December 12, 2019

Doctor details her philosophy on women’s wisdom at meeting> Lessons to be learned from holistic healing described

PRESQUE ISLE — Spending an hour with Dr. Christiane Northrup, who runs a women’s health clinic in Yarmouth, is like taking a crash course on holistic healing.

In her talk, she speaks of how a woman should listen to her body, how her mind affects her overall health, and how she should take time off from serving others and take care of herself.

Northrup must know what she’s talking about. In addition to her clinic, she is a staff member at Mercy Hospital and Maine Medical Center, is married and has children. She is a popular speaker and teacher and has written a book called “Women’s Bodies, Women’s Wisdom.”

Northrup spoke at a woman’s conference held annually in central Aroostook County. About 130 registrants, mostly women, attended the daylong session at the University of Maine at Presque Isle.

Most of Northrup’s philosophy was not formed during her years in medical school. For 20 years, she has studied and applied holistic medicine, which considers the unity of the body, the mind, the emotion and the spirit.

The most profound wisdom comes from our bodies, Northrup said. And, women are taught to be afraid of it.

“We’re taught that health is a matter of whether you caught a germ,” Northrup said during the conference keynote address.

Women need to learn that if they develop a cold and need to rest, they are not “acting like a revolutionary.” It’s the body telling the woman to take some time off, the doctor said.

Caring for oneself is not self-indulgence, it’s self-preservation, said Northrup, quoting another author.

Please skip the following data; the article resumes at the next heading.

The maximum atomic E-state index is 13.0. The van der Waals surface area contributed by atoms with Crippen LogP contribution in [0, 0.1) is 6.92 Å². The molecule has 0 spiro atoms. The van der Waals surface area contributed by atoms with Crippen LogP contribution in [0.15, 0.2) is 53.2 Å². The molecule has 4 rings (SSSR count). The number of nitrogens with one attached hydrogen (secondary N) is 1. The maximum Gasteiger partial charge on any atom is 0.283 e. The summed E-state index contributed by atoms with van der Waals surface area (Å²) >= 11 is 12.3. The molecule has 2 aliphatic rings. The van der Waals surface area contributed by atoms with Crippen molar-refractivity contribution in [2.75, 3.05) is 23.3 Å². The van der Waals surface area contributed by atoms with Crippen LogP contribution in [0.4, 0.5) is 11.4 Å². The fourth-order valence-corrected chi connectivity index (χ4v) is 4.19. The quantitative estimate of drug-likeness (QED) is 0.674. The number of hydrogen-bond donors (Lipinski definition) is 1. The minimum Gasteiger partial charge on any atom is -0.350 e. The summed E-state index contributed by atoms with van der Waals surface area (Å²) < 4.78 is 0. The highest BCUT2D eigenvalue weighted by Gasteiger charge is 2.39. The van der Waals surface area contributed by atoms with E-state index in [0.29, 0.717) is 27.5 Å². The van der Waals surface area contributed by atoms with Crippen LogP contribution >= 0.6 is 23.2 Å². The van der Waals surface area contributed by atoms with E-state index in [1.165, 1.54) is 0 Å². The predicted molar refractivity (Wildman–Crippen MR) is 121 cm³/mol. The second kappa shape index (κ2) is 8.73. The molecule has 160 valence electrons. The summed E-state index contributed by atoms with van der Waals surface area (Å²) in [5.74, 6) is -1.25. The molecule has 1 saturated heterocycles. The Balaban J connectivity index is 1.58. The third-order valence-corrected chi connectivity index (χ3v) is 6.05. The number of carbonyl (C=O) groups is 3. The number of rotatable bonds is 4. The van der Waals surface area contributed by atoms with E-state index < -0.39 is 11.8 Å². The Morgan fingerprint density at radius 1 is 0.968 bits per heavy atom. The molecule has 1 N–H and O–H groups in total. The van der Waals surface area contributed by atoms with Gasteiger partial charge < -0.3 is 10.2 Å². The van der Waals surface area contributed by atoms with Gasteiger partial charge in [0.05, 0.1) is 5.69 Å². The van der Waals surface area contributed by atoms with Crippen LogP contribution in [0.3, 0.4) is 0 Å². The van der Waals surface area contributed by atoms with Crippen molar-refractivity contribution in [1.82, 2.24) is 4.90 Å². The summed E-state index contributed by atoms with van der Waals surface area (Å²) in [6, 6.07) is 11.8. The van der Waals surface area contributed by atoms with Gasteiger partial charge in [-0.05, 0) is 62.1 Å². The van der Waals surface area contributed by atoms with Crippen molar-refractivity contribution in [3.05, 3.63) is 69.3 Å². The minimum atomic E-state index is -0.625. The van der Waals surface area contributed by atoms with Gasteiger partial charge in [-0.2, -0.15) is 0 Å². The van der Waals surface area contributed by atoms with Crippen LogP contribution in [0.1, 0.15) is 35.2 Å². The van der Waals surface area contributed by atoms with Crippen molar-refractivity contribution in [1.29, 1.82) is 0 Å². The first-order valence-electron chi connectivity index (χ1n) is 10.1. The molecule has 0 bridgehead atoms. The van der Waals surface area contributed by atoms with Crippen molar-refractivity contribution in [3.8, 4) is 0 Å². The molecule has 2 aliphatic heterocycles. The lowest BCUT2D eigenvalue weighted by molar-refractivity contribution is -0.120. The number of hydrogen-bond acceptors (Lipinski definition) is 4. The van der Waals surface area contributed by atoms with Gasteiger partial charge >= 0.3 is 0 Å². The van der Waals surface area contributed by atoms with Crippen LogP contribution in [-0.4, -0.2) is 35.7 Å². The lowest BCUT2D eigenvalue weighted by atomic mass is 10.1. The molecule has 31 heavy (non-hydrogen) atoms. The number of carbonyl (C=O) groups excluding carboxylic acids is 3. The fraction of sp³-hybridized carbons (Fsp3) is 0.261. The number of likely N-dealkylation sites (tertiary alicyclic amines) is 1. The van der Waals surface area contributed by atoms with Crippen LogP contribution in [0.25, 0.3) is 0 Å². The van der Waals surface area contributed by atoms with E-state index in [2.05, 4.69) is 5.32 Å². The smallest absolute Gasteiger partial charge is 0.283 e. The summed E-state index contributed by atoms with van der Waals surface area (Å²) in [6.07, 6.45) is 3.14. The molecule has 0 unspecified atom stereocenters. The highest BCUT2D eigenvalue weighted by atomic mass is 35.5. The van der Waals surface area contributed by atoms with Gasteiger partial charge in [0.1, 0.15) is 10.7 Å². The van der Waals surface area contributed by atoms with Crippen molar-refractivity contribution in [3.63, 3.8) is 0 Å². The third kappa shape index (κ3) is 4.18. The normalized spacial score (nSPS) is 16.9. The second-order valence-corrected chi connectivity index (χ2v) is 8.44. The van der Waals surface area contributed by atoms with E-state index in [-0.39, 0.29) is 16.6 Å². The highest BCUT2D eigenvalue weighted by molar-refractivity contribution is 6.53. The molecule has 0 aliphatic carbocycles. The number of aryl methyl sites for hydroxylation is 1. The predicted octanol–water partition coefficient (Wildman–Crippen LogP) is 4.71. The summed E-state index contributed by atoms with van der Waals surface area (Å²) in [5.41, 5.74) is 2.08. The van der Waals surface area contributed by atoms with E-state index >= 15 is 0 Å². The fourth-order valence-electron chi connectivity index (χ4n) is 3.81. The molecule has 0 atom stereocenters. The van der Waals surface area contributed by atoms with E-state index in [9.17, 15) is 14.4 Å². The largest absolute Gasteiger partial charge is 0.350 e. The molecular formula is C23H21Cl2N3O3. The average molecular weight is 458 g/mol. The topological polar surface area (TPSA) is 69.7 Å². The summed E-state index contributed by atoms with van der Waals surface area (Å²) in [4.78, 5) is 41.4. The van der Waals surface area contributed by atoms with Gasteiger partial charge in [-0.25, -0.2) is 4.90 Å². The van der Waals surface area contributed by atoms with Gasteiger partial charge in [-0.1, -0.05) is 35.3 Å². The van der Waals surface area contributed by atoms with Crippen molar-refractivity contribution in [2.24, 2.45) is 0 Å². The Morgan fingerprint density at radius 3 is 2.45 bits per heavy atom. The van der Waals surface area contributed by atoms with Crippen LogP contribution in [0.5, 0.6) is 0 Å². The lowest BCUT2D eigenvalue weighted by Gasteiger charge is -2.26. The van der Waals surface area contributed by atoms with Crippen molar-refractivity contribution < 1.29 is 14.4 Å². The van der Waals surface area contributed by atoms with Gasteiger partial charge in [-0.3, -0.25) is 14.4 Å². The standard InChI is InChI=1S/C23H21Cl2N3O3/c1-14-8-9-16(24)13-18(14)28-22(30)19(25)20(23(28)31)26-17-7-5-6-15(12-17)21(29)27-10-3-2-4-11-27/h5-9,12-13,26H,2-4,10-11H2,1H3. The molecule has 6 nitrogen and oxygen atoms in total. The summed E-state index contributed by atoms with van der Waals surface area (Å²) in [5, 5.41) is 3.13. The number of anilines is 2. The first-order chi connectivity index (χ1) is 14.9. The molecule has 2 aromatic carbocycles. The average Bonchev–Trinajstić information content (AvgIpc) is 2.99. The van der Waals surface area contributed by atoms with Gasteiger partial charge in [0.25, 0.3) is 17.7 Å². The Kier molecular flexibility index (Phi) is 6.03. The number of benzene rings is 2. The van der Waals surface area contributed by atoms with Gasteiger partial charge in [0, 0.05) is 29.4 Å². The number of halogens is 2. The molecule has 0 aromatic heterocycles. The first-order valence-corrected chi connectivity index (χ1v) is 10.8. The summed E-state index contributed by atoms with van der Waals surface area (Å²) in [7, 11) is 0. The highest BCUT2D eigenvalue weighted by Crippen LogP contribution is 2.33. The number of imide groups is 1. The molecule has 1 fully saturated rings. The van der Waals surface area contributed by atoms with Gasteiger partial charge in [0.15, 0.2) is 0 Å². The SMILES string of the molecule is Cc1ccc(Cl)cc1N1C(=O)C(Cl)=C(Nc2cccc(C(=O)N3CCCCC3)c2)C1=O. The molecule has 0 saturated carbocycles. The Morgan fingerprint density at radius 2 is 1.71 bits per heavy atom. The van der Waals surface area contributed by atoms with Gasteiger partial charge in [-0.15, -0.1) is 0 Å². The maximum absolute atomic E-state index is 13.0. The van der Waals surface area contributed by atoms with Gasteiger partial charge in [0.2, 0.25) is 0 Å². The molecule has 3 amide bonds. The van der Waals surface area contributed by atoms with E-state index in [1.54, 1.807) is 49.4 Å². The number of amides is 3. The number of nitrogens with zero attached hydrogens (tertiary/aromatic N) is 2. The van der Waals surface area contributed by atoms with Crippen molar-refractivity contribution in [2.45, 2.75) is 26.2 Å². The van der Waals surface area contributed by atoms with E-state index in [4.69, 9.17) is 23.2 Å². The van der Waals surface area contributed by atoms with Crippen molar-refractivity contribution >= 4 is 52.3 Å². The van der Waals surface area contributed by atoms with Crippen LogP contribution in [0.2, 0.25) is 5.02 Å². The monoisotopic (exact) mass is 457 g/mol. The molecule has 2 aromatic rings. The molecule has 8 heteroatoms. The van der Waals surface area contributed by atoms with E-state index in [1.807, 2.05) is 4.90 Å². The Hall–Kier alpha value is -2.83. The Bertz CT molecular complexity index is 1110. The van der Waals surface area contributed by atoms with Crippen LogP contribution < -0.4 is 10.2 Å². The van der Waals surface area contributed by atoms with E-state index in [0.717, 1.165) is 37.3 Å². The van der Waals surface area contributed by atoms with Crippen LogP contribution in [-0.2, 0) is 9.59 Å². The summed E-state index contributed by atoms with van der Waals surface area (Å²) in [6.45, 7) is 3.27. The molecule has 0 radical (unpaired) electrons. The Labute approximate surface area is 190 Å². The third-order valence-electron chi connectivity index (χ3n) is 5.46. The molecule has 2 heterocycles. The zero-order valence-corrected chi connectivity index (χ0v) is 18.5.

The immune system is directly connected to the emotions and affected by feelings, according to Northrup, and emotions can trigger recovery from a disease such as breast cancer.

Northrup believes that all women create tumor cells. However, if the “live message” is conveyed, the immune system will eat those tumor cells, Northrup said.

“This culture doesn’t believe that tumors can disappear,” she said, citing studies where there had been immediate recovery from disease.

Northrup cautions her listeners about how they let the media, especially television, manipulate them and ultimately depress their immune systems. Programs that have negative plots, such as involving murder or rape, should be avoided.

While not advocating living life like an ostrich, Northrup asked why women need this in their lives.

“Someone will tell you all the news you need to know,” said Northrup, citing the O.J. Simpson case.

Northrup says that women are taught to believe that if they are too powerful no one will love them. As a result, women have to choose between being beautiful or powerful.

The ideal relationship is one of a partnership, the doctor said.

Northrup talked about addictions and how they may be passed on to generations. People can be affected later in life by incidents that happened while they were in the womb.

“You maybe can’t change what happened to you,” Northrup said, “but you can choose the consequences.”

Northrup criticized aspects of the current method of delivering health care, which is a system created to put on only Band-Aids. However, there’s no effort to find out why a person may be wounded, she said.

She also cited the traditional way of conducting breast exams.

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